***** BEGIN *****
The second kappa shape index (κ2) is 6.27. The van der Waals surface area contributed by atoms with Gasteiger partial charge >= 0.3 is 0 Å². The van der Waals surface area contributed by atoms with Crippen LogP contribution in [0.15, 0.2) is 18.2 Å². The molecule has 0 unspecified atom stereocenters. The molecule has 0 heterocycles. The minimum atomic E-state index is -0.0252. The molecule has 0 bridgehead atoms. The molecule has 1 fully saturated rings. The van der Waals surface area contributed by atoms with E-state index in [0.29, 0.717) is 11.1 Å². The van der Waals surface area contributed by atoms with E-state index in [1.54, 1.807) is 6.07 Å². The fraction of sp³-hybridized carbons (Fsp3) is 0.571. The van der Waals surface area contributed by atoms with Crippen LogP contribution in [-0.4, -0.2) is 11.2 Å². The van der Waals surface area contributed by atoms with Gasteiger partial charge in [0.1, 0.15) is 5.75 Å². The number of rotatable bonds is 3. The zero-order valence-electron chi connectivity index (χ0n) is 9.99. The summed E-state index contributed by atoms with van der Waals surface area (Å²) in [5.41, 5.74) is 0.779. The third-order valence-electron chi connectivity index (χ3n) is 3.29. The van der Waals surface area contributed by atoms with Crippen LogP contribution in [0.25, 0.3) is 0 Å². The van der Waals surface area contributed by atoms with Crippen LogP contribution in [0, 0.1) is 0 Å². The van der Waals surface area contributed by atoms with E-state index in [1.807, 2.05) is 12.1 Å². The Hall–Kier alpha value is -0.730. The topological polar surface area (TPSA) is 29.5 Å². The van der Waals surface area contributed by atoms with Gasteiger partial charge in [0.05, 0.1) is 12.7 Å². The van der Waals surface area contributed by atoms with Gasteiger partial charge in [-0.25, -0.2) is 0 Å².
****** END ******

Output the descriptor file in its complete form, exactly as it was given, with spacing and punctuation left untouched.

The second kappa shape index (κ2) is 6.27. The van der Waals surface area contributed by atoms with Gasteiger partial charge >= 0.3 is 0 Å². The van der Waals surface area contributed by atoms with Crippen LogP contribution in [0.15, 0.2) is 18.2 Å². The molecule has 0 unspecified atom stereocenters. The molecule has 0 heterocycles. The minimum atomic E-state index is -0.0252. The molecule has 0 bridgehead atoms. The molecule has 1 fully saturated rings. The van der Waals surface area contributed by atoms with E-state index in [0.29, 0.717) is 11.1 Å². The van der Waals surface area contributed by atoms with E-state index in [1.54, 1.807) is 6.07 Å². The fraction of sp³-hybridized carbons (Fsp3) is 0.571. The van der Waals surface area contributed by atoms with Crippen LogP contribution in [-0.4, -0.2) is 11.2 Å². The van der Waals surface area contributed by atoms with Gasteiger partial charge in [0.1, 0.15) is 5.75 Å². The number of rotatable bonds is 3. The zero-order valence-electron chi connectivity index (χ0n) is 9.99. The summed E-state index contributed by atoms with van der Waals surface area (Å²) in [5.41, 5.74) is 0.779. The third-order valence-electron chi connectivity index (χ3n) is 3.29. The van der Waals surface area contributed by atoms with Crippen LogP contribution in [0.25, 0.3) is 0 Å². The van der Waals surface area contributed by atoms with Crippen LogP contribution in [0, 0.1) is 0 Å². The van der Waals surface area contributed by atoms with E-state index in [1.807, 2.05) is 12.1 Å². The Hall–Kier alpha value is -0.730. The topological polar surface area (TPSA) is 29.5 Å². The van der Waals surface area contributed by atoms with Gasteiger partial charge in [0.05, 0.1) is 12.7 Å². The van der Waals surface area contributed by atoms with Gasteiger partial charge in [-0.25, -0.2) is 0 Å².